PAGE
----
September was the start of a torrid few months for Tesco. Just weeks after replacing Philip Clarke as chief executive, Dave Lewis was forced to admit the supermarket had overstated its profit forecast for the first half of 2014 by £263m. Four executives, including UK managing director Chris Bush, were suspended, with three more forced out a month later. Former Marks & Spencer chief financial officer Alan Stewart was brought into the company two months early to steady the ship. The Financial Conduct Authority is investigating.


The future also looked bleak for troubled etailer after it cancelled all its spring 15 orders and “paused to review its strategic options”. By contrast, multichannel etailer Shop Direct unveiled plans for its first standalone luxury website - - which will carry 100 brands including Marc by Marc Jacobs and Kenzo.

A Hume Country Clothing was the big winner at the Drapers Independents Awards 2014. The Kelso-based store picked up the coveted Independent Retailer of the Year Award, as well as Best Independent Multichannel Operator.


Fashion sales in September recorded their lowest performance in more than two years, as warm weather stifled demand. Like-for-like sales fell 2.1% compared with September 2013. The warm weather continued into November, further denting autumn 14 revenues.

John Lewis opened its first railway station ‘click-and-commute’ shop at St Pancras International, where customers can pick up online orders during their commute.

Primark delivered the hammer blow to womenswear supplier Positive Clothing London, which entered administration due to the retailer cancelling its contract following a failed inspection.

Mark Gerald Brafman, founder of now-defunct chain MK One, and his former business partner Bulbinder Singh Sandhu were jailed for acting as company directors while disqualified. Brafman’s charge related to his earlier company, Atlantic Fashions.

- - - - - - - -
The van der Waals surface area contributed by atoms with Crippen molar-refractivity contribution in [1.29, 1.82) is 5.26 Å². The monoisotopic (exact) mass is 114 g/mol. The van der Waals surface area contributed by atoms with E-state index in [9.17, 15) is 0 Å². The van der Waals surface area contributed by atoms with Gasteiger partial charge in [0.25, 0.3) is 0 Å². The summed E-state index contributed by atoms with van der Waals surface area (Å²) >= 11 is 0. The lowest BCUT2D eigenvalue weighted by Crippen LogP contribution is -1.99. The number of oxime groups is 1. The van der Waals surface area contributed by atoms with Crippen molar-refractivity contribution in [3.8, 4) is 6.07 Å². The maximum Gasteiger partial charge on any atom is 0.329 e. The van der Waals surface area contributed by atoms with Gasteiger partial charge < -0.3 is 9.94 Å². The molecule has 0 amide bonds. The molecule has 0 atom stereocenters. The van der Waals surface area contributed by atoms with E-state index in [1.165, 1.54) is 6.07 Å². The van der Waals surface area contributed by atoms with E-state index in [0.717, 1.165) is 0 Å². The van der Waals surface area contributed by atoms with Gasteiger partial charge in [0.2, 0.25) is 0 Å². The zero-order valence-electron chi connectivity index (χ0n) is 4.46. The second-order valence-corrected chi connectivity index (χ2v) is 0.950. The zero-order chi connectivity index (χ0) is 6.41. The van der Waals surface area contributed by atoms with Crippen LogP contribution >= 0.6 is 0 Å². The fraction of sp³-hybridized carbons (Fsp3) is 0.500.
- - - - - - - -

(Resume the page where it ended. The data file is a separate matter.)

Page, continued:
Shop Direct pre-tax profits jumped 512% to £40.4m for the year to June 30 thanks to soaring mobile sales and the growth of etailer Very, which alone generated sales of £700m.

US Sales day Black Friday took hold of UK consumers in a big way, as retailers slashed prices. Online sales on the day surpassed Cyber Monday by £90m, as shoppers spent a staggering £810m and online traffic rocketed by 60%, year on year. The downside was that some retailers could not fulfil the volume of orders.




Betty Jackson became the first woman to win the Lifetime Achievement Award at the Drapers Awards. Bonmarché and Jigsaw were the other big winners, for Fashion Retail Business of the Year, over and under £125m turnover, respectively.


US denim chain American Eagle outfitters opened its first UK store at Westfield London and JD Sports Fashion sold its young fashion business Bank to a subsidiary of Hilco Capital in a bid to focus on its more profitable fascias.





The year ended on a high for Bonmarché with pre-tax profits up 68.1% to £6.4m for the 26 weeks to September 27 as developments to product, pricing and supply chain took hold.


Sports Direct’s Mike Ashley stormed the Drapers Top 100, claiming top spot due to his growing influence over UK fashion retail. In 2014 alone Ashley ramped up his stake in Debenhams, bought shares in troubled Tesco and acquired an 11% stake in House of Fraser.


After weeks of speculation, long-running Berlin trade show Bread & Butter confirmed the cancellation of its January 2015 edition. Meanwhile, fellow Berlin exhibition Panorama announced it would extend its floor space by 43,000 sq ft for the next edition to cope with additional exhibitor demand.